Monday, April 25, 2011

Tachibanakami Bus Ride, Part 1


(Ashi yu)

Let me see now. I've visited places I can "easily" (if you figure that 2-3 hours one way is "easy") walk to, and I've taken the bus to the train then rode the train around for a while. I guess that I could actually go inside the airport and fly somewhere, but that's cheating. What's left? Staying ON the bus.


(Houses across from the ashi yu.)

The bus from the airport, as mentioned before, runs 6 times per day, mostly. Actually, 5 of the rides go from the airport to Hayato, and the 6th one stops at Tachibanakami. In the opposite direction, 5 go from Hayato to the airport, while the early morning one stops about half way. After equivocating for a while, I decided to hop on the 12:05 going to Hayato, but at the airport, as I was trying to understand the schedules, discovered that this was the one ride that only went as far as Tachibanakami, 4 stops short of Hayato, for 400 yen. The bus arrives, I get on, and I'm the only passenger. So, as we pulled out of the airport, I tell the driver that I have no fixed plans and ask if there's anything interesting along the way to go visit. He just stares at the road and thinks for a couple of minutes before answering "nope". Then again, I'm assuming that his idea of "interesting" is a pachinko parlor or 10-story amusement park.


(Location map, next to the ashi yu.)

I was thinking that the bus would follow the train line north. However, after stopping at Kareigawa station, it doubled back to the main road and continued east over the tracks and through the tunnel, basically the same route I'd took when I first walked out this way a week earlier. We reached the hairpin turn in the hills where I'd stopped and turned around, and kept on going down the hill and following the Kareigawa (gawa = "river) east then south. At one point we left the main road to go part way up a hill to a bus stop next to a wide spot in the road. The driver pointed down the slope to some old-style thatched roof houses, calling them "retro houses", adding that the historic buildings have been turned into a hotel. After spending a few minutes at the stop, we then went back to the main road and along the river again.



During this time, we'd been passing some banners along the side of the road with "(something) matsuri" written on them. "Matsuri" is "festival", and I was debating asking the driver what kind of festival it was, risking the chance of distracting him from the tight curves of the road, when he suddenly pointed back up the side road saying that there's a "fuji matsuri" going on up there. "Fuji" is "wisteria" and is where the name "Mount Fuji" comes from. After about 30 minutes, the driver stopped the bus in a little lot on the side of the road, saying that this was as far as he was going this time. We'd reached Tachibanakami. It was about 12:35, and the next return bus would be at 3:12 PM. That gave me 2.5 hours to kill. As I was getting out, he pointed a little farther down the road, saying that there's an "ashi yu" there.



"Ashi yu" is "foot hot spring" (see photo above). There's an ashi yu in front of the airport. Not needing a foot soak right away, I continued walking down the hill along the river in the general direction of Hayato. There are little clumps of houses hugging the hills, at least one of which was identified as a "resort" (think "second home" for people that want a getaway from the big cities). Some little farms as well. Plus some vending machines around the bus stops. As I walked along, I realized that some of these bus stops aren't that far apart, maybe every 4-6 blocks. There were no other passengers, though, so the driver had just blown by the stops without slowing down and the only reason I was aware of them at all was that the automated voice would announce them as we approached.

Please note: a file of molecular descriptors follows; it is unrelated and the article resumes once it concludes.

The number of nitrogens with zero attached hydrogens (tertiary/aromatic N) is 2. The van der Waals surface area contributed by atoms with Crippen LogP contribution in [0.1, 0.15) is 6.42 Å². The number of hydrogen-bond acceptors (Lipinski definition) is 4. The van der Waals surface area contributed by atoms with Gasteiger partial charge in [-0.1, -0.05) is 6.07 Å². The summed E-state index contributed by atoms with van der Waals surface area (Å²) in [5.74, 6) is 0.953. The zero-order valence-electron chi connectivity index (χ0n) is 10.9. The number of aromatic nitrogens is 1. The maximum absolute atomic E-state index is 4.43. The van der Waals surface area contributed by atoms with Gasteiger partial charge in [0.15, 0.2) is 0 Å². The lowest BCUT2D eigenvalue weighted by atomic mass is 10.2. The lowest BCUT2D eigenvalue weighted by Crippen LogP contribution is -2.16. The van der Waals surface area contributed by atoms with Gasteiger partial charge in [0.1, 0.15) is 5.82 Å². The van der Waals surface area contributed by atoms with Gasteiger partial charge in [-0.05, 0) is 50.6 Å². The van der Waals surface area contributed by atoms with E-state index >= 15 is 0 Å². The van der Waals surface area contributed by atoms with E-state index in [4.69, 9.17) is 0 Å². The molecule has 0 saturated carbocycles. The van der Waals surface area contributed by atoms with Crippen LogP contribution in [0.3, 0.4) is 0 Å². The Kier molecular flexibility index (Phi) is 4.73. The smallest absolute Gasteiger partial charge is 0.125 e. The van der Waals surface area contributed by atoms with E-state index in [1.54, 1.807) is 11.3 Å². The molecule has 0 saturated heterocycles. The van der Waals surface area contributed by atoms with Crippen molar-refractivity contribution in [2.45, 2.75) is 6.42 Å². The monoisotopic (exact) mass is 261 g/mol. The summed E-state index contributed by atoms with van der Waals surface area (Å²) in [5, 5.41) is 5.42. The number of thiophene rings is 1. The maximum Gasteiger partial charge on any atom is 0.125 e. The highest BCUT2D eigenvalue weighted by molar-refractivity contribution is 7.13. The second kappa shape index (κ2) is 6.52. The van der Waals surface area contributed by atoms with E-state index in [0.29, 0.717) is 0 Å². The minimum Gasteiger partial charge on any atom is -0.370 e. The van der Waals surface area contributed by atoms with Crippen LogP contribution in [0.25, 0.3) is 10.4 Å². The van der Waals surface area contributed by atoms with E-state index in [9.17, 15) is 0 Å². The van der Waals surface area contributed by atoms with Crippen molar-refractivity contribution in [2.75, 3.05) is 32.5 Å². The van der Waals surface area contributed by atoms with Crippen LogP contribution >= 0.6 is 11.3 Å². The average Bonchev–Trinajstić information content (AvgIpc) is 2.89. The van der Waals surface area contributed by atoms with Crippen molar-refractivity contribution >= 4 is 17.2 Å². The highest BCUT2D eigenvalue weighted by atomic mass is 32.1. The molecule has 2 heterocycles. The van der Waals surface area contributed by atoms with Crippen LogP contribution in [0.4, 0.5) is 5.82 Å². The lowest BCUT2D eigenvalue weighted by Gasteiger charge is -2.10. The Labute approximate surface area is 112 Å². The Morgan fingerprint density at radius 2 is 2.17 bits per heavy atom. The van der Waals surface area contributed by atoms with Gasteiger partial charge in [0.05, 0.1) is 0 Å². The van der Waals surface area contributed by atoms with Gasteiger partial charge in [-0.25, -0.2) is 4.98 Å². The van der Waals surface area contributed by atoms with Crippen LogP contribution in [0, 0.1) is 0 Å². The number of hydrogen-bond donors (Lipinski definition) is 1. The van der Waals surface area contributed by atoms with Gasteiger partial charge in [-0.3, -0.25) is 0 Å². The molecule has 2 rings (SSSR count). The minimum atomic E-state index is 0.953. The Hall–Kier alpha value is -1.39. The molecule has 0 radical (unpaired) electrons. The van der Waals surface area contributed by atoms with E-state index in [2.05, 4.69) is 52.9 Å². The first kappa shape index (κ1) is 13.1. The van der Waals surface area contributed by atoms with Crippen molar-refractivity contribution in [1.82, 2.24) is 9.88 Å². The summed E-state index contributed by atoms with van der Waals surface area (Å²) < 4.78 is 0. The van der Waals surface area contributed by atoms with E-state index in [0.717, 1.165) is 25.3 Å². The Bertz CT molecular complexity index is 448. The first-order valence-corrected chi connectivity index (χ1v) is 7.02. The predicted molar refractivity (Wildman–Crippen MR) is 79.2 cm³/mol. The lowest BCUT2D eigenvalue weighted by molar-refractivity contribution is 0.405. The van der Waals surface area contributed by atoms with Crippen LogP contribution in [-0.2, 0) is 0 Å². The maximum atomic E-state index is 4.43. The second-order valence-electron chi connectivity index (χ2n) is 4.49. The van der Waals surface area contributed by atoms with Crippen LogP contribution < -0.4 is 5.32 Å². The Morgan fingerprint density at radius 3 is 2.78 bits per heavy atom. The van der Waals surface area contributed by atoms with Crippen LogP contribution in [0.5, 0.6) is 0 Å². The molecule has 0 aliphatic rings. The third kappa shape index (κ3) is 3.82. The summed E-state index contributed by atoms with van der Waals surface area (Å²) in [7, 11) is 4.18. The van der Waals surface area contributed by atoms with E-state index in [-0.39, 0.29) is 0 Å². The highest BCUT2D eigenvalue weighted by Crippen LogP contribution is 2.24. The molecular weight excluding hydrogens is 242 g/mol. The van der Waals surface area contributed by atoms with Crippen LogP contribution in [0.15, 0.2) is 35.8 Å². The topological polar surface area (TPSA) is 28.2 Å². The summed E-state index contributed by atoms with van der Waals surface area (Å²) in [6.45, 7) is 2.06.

I found this power utility pole interesting. It's the only one I've seen with color-coded wires running down the side, ending in the ceramic markers. The markers are stamped with "red" and "white". You may have noticed that some of the photos have strong blue tints. Apparently the camera had gotten jostled as I was taking it out of my backpack and putting it back in, and at some point the setting dial got rotated to "manual", completely messing up the shots. I didn't catch it right away.



The honor system stands along the side of the road don't just sell fruits and vegetables. Here, we've got some plants...



And wicker work. As I was looking at the stand, I felt something on the back of my neck. Reaching back I encountered something fairly large. Instinctively, I yanked it away and onto the ground.



2" grasshopper. I didn't see any other grasshoppers, so apparently I just got in the way of its flight path. Still, it was something of a shock when I first touched it.



I considered this to be an interesting runoff spout.



A tribute to the unknown lumberjack.



After about 20 minutes I reached another hairpin turn where I could look down the road far enough to say that there wasn't anything immediately eyecatching, other than the small dam on the left. After taking some pictures I turned around and headed back up to the Tachibanakami bus stop.


(Downriver side of the dam. Might have been used for hydro-power at one time.)


(Dam leaks.)



Across the street from the dam is an abandoned building which may have housed the workers at the power plant.





You know the old cliche of someone walking up to an abandoned building and finding a discarded company sign lying in the grass? Actually does happen occasionally.



A little farther north of Tachibanakami is an intersecting valley and creek which comes together at a point where quite a few onsen resorts sprung up. The sign points to ryokan (Japanese-style hotels) and other housing sites.






(House a little ways up the valley.)

To be continued.

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